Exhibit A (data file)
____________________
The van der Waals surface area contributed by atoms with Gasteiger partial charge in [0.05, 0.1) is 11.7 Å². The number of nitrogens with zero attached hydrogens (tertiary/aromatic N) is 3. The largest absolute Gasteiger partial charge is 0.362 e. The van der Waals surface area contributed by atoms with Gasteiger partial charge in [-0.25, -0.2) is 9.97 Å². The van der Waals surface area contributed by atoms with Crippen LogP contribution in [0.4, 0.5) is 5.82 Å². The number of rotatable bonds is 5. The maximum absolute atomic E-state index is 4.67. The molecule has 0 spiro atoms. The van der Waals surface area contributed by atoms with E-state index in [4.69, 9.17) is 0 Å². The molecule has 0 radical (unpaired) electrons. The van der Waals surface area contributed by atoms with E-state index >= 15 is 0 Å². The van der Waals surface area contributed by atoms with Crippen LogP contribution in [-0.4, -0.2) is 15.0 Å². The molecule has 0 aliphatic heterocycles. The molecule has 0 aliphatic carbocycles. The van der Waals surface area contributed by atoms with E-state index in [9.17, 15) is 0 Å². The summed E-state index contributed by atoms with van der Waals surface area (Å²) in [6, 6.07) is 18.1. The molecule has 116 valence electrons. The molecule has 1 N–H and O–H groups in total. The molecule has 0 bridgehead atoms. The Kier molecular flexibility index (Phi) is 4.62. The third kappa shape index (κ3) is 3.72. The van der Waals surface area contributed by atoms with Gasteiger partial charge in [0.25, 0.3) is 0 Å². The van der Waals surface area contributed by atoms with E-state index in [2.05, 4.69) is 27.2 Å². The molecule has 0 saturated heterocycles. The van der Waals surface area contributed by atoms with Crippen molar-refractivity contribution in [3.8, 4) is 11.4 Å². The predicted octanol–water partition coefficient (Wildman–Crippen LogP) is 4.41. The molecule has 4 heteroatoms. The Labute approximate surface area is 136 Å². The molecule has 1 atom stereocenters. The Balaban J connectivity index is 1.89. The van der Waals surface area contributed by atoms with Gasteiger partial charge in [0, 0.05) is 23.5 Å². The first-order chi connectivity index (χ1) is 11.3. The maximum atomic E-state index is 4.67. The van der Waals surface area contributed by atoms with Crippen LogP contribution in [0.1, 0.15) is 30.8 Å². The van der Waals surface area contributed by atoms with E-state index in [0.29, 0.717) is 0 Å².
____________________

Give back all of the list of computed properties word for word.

The van der Waals surface area contributed by atoms with Gasteiger partial charge in [0.05, 0.1) is 11.7 Å². The number of nitrogens with zero attached hydrogens (tertiary/aromatic N) is 3. The largest absolute Gasteiger partial charge is 0.362 e. The van der Waals surface area contributed by atoms with Gasteiger partial charge in [-0.25, -0.2) is 9.97 Å². The van der Waals surface area contributed by atoms with Crippen LogP contribution in [0.4, 0.5) is 5.82 Å². The number of rotatable bonds is 5. The maximum absolute atomic E-state index is 4.67. The molecule has 0 spiro atoms. The van der Waals surface area contributed by atoms with E-state index in [4.69, 9.17) is 0 Å². The molecule has 0 radical (unpaired) electrons. The van der Waals surface area contributed by atoms with E-state index >= 15 is 0 Å². The van der Waals surface area contributed by atoms with Crippen LogP contribution in [-0.4, -0.2) is 15.0 Å². The molecule has 0 aliphatic heterocycles. The molecule has 0 aliphatic carbocycles. The van der Waals surface area contributed by atoms with E-state index in [9.17, 15) is 0 Å². The summed E-state index contributed by atoms with van der Waals surface area (Å²) in [6, 6.07) is 18.1. The molecule has 116 valence electrons. The molecule has 1 N–H and O–H groups in total. The molecule has 0 bridgehead atoms. The Kier molecular flexibility index (Phi) is 4.62. The third kappa shape index (κ3) is 3.72. The van der Waals surface area contributed by atoms with Gasteiger partial charge in [0.25, 0.3) is 0 Å². The van der Waals surface area contributed by atoms with E-state index in [2.05, 4.69) is 27.2 Å². The molecule has 0 saturated heterocycles. The van der Waals surface area contributed by atoms with Crippen molar-refractivity contribution in [3.8, 4) is 11.4 Å². The predicted octanol–water partition coefficient (Wildman–Crippen LogP) is 4.41. The molecule has 4 heteroatoms. The Labute approximate surface area is 136 Å². The molecule has 1 atom stereocenters. The Balaban J connectivity index is 1.89. The van der Waals surface area contributed by atoms with Gasteiger partial charge in [0, 0.05) is 23.5 Å². The first-order chi connectivity index (χ1) is 11.3. The maximum atomic E-state index is 4.67. The van der Waals surface area contributed by atoms with Crippen LogP contribution in [0.1, 0.15) is 30.8 Å². The van der Waals surface area contributed by atoms with E-state index in [0.29, 0.717) is 0 Å².